Not too long ago a friend of mine recommended I read Red Rising, by Pierce Brown. She said it was just my sort of thing and she was completely right.
Anyway, onto the details; Spoiler Alert as always, as I’ve just given up trying to review books without giving anything away! Big spoiler here, though if you read it you might have seen it coming…
The Earth is dying. Darrow is a Red, a miner in the interior of Mars. His mission is to extract enough precious elements to one day tame the surface of the planet and allow humans to live on it. The Reds are humanity’s last hope.
Or so it appears until the day Darrow discovers it’s all a lie. That Mars has been habitable – and inhabited – for generations, by a class of people calling themselves the Golds. A class of people who look down at Darrow and his fellows as slave labour, to be exploited and worked to death without a second thought.
Until the day Darrow, with the help of a mysterious group of rebels, disguises himself as a Gold and infiltrates their command school, intent on taking down his oppressors from the inside. But the command school is a battlefield – and Darrow isn’t the only student with an agenda.
- Characters. Let’s start with characters – not only is Brown’s main man Darrow great (smart, dexterous, tactical), but he also crafts a wealth of secondary characters who do their utmost to steal the show (A whole book dedicated to Sevro please?). Though the plot and world it happens in are fantastical in this book, what really grabbed me were the characters and how so many of them have their own voice. It would be easy in a book like this for supporting characters to be bland cannon fodder to be killed off when another shock is needed to reinforce the deadly battle these kids are playing, but they didn’t feel like that and I would have happily read a bunch more pages of just all these characters interacting.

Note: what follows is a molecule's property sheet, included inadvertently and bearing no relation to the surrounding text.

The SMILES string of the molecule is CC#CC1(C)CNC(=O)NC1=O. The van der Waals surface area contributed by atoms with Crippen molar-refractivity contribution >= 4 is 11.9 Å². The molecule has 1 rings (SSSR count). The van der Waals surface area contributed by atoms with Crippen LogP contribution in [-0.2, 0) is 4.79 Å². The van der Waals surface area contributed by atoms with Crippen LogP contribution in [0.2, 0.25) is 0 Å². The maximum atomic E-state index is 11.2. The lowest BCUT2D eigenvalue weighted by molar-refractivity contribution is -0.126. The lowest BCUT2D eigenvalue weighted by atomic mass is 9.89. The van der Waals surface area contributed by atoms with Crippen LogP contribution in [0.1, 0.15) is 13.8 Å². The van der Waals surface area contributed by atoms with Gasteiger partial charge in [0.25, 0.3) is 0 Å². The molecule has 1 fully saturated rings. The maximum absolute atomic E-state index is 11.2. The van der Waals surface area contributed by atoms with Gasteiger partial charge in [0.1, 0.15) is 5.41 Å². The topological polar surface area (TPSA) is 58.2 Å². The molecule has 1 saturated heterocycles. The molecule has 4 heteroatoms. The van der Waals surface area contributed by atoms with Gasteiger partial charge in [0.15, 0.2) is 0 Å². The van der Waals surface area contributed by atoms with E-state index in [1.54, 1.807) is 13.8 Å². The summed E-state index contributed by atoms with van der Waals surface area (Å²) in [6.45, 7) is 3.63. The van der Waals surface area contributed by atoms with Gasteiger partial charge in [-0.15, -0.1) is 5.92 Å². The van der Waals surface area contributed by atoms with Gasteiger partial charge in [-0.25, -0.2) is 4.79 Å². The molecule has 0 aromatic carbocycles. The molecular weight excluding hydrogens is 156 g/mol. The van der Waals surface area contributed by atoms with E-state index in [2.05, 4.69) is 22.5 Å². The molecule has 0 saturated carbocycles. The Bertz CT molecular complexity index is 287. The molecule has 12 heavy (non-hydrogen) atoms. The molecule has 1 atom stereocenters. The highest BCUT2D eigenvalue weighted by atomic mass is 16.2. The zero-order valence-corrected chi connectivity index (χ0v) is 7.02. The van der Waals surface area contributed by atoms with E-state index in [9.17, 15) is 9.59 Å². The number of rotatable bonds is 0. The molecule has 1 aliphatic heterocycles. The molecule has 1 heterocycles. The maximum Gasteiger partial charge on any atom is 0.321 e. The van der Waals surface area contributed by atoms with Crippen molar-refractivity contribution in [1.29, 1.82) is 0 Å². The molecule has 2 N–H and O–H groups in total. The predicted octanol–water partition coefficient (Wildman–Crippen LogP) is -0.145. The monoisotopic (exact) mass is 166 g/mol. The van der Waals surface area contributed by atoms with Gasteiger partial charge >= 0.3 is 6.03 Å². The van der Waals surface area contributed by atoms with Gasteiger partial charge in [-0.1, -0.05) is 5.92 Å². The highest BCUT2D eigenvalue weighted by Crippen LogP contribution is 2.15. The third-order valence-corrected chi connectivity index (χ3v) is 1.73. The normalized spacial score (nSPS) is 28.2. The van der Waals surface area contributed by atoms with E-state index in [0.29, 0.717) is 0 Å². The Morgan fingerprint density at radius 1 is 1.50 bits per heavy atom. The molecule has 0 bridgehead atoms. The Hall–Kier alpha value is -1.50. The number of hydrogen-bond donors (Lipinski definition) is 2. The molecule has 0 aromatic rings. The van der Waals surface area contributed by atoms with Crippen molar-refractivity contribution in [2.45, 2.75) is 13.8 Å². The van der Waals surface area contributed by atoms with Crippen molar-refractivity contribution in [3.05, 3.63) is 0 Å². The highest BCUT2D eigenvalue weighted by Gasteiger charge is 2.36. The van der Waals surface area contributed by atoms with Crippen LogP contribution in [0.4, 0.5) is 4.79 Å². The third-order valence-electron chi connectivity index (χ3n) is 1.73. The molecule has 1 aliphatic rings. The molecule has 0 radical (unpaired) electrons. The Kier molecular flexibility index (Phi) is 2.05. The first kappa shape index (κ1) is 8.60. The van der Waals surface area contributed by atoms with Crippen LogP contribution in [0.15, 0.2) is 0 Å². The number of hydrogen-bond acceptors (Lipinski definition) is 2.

- Worldbuilding: when you’re setting a book in a society that works vastly differently from our own it’s important to hash it out with the reader; how does this work? How is this related to that etc. I think Brown does a great job at showing you how this system works, but as a reader I d feel a little confused and overwhelmed by all the new details. Now I can’t tell whether this is accidental and needed more explanation, or whether you’re purposefully meant to feel a little like Darrow, understanding how the society functions but ultimately a bit out of your depth with all the new information. Maybe that’s too much credit, but I’m in a good mood because this was such a great read!
- Plot: I loved the Hunger Games / deadly capture the flag vibe the main part of the book dealt with, it was my favourite bit, even if I did have to keep flicking back to the map at the beginning to figure out where all the castles were.
- Sci-fi: This was a great sci-fi book, and we know I’m all about dem spaceships and other planets.
- Women. There are two parts to this point, and one is fridging. Let’s talk about fridging female characters, because I’ve been musing this for a little bit now. For anyone not familiar with the term, “Fridging” has come to refer to the annoying trope of a female character – usually a love interest – dying in order to progress the plot of the male protagonist. In these cases, the woman has very little plot of her own and exists solely for her death to motivate the hero.